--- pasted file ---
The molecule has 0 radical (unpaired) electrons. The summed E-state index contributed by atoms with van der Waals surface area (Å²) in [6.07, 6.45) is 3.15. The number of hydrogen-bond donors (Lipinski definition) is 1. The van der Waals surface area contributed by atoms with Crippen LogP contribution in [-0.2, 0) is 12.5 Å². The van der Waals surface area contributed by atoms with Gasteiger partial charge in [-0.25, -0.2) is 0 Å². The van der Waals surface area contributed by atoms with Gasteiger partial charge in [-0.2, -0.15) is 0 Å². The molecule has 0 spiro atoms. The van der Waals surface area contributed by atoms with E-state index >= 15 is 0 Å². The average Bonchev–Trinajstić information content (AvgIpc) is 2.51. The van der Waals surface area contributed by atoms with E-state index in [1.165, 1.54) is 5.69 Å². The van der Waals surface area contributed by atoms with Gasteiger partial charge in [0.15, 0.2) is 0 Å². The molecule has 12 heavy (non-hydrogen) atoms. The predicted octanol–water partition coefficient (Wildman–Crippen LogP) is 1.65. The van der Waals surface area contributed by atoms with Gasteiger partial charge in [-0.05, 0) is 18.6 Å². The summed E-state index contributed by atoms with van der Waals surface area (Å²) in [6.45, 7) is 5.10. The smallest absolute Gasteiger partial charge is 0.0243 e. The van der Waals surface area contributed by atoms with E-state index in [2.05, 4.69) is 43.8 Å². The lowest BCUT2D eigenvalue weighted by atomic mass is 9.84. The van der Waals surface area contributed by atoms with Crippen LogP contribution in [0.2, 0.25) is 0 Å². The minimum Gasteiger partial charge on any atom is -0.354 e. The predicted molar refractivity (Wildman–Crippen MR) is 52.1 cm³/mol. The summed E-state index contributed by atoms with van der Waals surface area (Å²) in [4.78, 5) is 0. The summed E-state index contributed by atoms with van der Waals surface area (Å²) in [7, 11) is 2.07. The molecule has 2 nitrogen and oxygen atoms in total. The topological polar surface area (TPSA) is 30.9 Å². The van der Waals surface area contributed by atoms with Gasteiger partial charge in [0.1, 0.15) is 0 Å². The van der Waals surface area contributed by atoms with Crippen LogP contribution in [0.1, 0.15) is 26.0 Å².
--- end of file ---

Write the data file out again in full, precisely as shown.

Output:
The molecule has 0 radical (unpaired) electrons. The summed E-state index contributed by atoms with van der Waals surface area (Å²) in [6.07, 6.45) is 3.15. The number of hydrogen-bond donors (Lipinski definition) is 1. The van der Waals surface area contributed by atoms with Crippen LogP contribution in [-0.2, 0) is 12.5 Å². The van der Waals surface area contributed by atoms with Gasteiger partial charge in [-0.25, -0.2) is 0 Å². The van der Waals surface area contributed by atoms with Gasteiger partial charge in [-0.2, -0.15) is 0 Å². The molecule has 0 spiro atoms. The van der Waals surface area contributed by atoms with E-state index >= 15 is 0 Å². The average Bonchev–Trinajstić information content (AvgIpc) is 2.51. The van der Waals surface area contributed by atoms with E-state index in [1.165, 1.54) is 5.69 Å². The van der Waals surface area contributed by atoms with Gasteiger partial charge in [0.15, 0.2) is 0 Å². The molecule has 12 heavy (non-hydrogen) atoms. The predicted octanol–water partition coefficient (Wildman–Crippen LogP) is 1.65. The van der Waals surface area contributed by atoms with Gasteiger partial charge in [-0.05, 0) is 18.6 Å². The summed E-state index contributed by atoms with van der Waals surface area (Å²) in [6.45, 7) is 5.10. The smallest absolute Gasteiger partial charge is 0.0243 e. The van der Waals surface area contributed by atoms with E-state index in [2.05, 4.69) is 43.8 Å². The lowest BCUT2D eigenvalue weighted by atomic mass is 9.84. The van der Waals surface area contributed by atoms with Crippen LogP contribution in [0.2, 0.25) is 0 Å². The minimum Gasteiger partial charge on any atom is -0.354 e. The predicted molar refractivity (Wildman–Crippen MR) is 52.1 cm³/mol. The summed E-state index contributed by atoms with van der Waals surface area (Å²) in [4.78, 5) is 0. The summed E-state index contributed by atoms with van der Waals surface area (Å²) in [7, 11) is 2.07. The molecule has 2 nitrogen and oxygen atoms in total. The topological polar surface area (TPSA) is 30.9 Å². The van der Waals surface area contributed by atoms with Gasteiger partial charge in [0.1, 0.15) is 0 Å². The van der Waals surface area contributed by atoms with Crippen LogP contribution in [0.1, 0.15) is 26.0 Å².